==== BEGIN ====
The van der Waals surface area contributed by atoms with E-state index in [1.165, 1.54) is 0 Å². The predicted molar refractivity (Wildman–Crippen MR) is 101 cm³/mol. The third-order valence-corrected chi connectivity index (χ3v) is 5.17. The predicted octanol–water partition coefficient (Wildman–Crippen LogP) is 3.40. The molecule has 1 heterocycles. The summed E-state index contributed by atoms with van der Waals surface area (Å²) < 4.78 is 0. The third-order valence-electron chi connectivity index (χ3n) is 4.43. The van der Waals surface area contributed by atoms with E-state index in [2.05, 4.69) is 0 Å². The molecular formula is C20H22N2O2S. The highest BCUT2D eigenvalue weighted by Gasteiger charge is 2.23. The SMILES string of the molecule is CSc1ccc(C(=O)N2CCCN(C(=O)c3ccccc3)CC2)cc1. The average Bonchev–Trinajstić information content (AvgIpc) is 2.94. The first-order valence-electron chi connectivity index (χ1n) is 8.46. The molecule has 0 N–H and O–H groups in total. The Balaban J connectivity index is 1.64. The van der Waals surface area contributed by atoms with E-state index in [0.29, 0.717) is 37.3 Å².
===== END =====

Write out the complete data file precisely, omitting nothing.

The van der Waals surface area contributed by atoms with E-state index in [1.165, 1.54) is 0 Å². The predicted molar refractivity (Wildman–Crippen MR) is 101 cm³/mol. The third-order valence-corrected chi connectivity index (χ3v) is 5.17. The predicted octanol–water partition coefficient (Wildman–Crippen LogP) is 3.40. The molecule has 1 heterocycles. The summed E-state index contributed by atoms with van der Waals surface area (Å²) < 4.78 is 0. The third-order valence-electron chi connectivity index (χ3n) is 4.43. The van der Waals surface area contributed by atoms with E-state index in [2.05, 4.69) is 0 Å². The molecular formula is C20H22N2O2S. The highest BCUT2D eigenvalue weighted by Gasteiger charge is 2.23. The SMILES string of the molecule is CSc1ccc(C(=O)N2CCCN(C(=O)c3ccccc3)CC2)cc1. The average Bonchev–Trinajstić information content (AvgIpc) is 2.94. The first-order valence-electron chi connectivity index (χ1n) is 8.46. The molecule has 0 N–H and O–H groups in total. The Balaban J connectivity index is 1.64. The van der Waals surface area contributed by atoms with E-state index in [0.29, 0.717) is 37.3 Å².